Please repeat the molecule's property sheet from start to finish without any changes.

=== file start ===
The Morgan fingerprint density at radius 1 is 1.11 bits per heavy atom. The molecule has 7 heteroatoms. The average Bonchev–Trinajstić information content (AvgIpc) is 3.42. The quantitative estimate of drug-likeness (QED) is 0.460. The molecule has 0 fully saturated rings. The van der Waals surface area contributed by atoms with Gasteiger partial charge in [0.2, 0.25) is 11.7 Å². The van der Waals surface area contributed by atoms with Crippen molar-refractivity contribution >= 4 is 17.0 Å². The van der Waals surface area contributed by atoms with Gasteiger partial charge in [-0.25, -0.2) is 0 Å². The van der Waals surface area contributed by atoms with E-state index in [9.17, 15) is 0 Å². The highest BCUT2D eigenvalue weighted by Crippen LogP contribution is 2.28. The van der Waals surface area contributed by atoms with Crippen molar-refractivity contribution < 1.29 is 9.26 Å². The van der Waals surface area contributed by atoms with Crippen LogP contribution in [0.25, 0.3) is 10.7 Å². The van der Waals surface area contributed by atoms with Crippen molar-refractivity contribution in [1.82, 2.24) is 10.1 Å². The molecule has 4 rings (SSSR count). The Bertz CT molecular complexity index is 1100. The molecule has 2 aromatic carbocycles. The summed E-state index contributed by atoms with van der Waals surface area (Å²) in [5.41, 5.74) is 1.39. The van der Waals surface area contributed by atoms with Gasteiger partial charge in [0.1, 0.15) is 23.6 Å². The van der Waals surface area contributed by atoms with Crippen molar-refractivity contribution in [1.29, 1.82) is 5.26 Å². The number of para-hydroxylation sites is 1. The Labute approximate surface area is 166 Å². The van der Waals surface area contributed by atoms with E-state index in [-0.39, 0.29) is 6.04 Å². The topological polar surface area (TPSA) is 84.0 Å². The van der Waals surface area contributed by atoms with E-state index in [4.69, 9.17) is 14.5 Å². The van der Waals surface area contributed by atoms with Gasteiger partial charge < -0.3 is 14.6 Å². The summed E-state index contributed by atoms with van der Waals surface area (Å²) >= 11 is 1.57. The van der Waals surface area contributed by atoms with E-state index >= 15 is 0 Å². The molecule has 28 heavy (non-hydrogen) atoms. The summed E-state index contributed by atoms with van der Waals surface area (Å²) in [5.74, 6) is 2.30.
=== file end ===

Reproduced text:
The Morgan fingerprint density at radius 1 is 1.11 bits per heavy atom. The molecule has 7 heteroatoms. The average Bonchev–Trinajstić information content (AvgIpc) is 3.42. The quantitative estimate of drug-likeness (QED) is 0.460. The molecule has 0 fully saturated rings. The van der Waals surface area contributed by atoms with Gasteiger partial charge in [0.2, 0.25) is 11.7 Å². The van der Waals surface area contributed by atoms with Crippen molar-refractivity contribution >= 4 is 17.0 Å². The van der Waals surface area contributed by atoms with Gasteiger partial charge in [-0.25, -0.2) is 0 Å². The van der Waals surface area contributed by atoms with E-state index in [9.17, 15) is 0 Å². The highest BCUT2D eigenvalue weighted by Crippen LogP contribution is 2.28. The van der Waals surface area contributed by atoms with Crippen molar-refractivity contribution < 1.29 is 9.26 Å². The van der Waals surface area contributed by atoms with Crippen LogP contribution in [0.25, 0.3) is 10.7 Å². The van der Waals surface area contributed by atoms with Crippen molar-refractivity contribution in [1.82, 2.24) is 10.1 Å². The molecule has 4 rings (SSSR count). The Bertz CT molecular complexity index is 1100. The molecule has 2 aromatic carbocycles. The summed E-state index contributed by atoms with van der Waals surface area (Å²) in [5.41, 5.74) is 1.39. The van der Waals surface area contributed by atoms with Gasteiger partial charge in [0.1, 0.15) is 23.6 Å². The van der Waals surface area contributed by atoms with Crippen molar-refractivity contribution in [1.29, 1.82) is 5.26 Å². The number of para-hydroxylation sites is 1. The Labute approximate surface area is 166 Å². The van der Waals surface area contributed by atoms with E-state index in [-0.39, 0.29) is 6.04 Å². The topological polar surface area (TPSA) is 84.0 Å². The van der Waals surface area contributed by atoms with E-state index in [4.69, 9.17) is 14.5 Å². The van der Waals surface area contributed by atoms with Gasteiger partial charge < -0.3 is 14.6 Å². The summed E-state index contributed by atoms with van der Waals surface area (Å²) >= 11 is 1.57. The van der Waals surface area contributed by atoms with E-state index >= 15 is 0 Å². The molecule has 28 heavy (non-hydrogen) atoms. The summed E-state index contributed by atoms with van der Waals surface area (Å²) in [5.74, 6) is 2.30.